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Apple considers Dot Projector for use in distance, additional biometrics for Mac touch bar


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Back in early 2020, Apple submitted a patent application to the U.S. Patent & Trademark Office for a redesign of the Dot Projector in its biometric Face ID camera to make it operational for both near and far-field distances, writes Patently Apple. When it was first developed, the dot projector shone 30,000 dots of light on the face.

“A switching circuit, implemented in silicon, for example, can be used to select the set of VCSELs to be actuated at any given time, depending on the type of illumination that is required,” Apple writes in the filing.

The patent describes improved devices that generate and project optical radiation, as well as the manufacturing steps required. Equipped with projection optics, the beams can be focused on creating a structured light pattern in a far-field distance, to then disperse it to project flood illumination. Apple does not specify the distance covered.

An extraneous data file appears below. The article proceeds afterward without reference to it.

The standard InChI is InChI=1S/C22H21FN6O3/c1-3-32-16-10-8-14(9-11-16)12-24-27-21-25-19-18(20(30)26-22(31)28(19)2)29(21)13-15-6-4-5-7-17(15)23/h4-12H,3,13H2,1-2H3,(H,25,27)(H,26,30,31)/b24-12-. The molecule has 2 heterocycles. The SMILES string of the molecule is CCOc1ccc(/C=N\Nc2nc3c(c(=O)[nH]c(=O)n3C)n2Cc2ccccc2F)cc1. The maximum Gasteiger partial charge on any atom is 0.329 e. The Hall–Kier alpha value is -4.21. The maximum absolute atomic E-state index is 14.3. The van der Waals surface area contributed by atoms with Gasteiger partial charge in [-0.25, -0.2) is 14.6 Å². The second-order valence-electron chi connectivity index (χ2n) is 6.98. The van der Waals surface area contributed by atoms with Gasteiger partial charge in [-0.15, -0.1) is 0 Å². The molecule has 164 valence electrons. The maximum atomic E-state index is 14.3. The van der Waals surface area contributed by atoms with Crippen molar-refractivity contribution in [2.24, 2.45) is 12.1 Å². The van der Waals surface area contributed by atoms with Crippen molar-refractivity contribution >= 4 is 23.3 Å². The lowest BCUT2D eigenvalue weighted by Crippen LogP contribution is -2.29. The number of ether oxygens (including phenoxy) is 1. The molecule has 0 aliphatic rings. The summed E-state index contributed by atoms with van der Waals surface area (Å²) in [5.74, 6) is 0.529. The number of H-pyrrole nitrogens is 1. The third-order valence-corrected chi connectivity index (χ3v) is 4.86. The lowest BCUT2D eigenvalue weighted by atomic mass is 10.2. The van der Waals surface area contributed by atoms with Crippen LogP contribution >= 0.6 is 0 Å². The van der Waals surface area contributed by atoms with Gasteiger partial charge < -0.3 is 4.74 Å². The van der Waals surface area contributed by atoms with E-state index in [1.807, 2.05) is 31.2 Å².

In some figures, the microlenses are not centered to enhance optical performance and for beam steering. The VCSELs (vertical-cavity surface-emitting lasers) will disperse flood radiation to the far field area for uniform distribution.

Another patent published this week involves adding new biometric capabilities to the touch bar for future MacBooks, the same publication reports. Integration scenarios include a desktop keyboard that may come with a trackpad, the Magic Trackpad and a separate Touch Bar with Touch ID fingerprint biometrics. So far, the only biometric factor mentioned for MacBooks was Touch ID.

The continuation patent is a mix of some 13 patents from as early as 2014, and includes 20 new patent claims that specifically cover future biometric integration of Face ID and iris scanners with Macs and Mac Pro Display. Based on the claims, the biometric sensors can be anything from fingerprint and facial detection to retina scanners.

It has recently been rumored that Apple has been looking into adding biometric facial recognition by installing TrueDepth cameras on machines running macOS Big Sur.

In July, the tech company was granted 50 new U.S. patents, including one for an advanced Face ID feature called “Evil Twin Proof,” which uses subepidermal imaging and face vein matching to improve biometric authentication.

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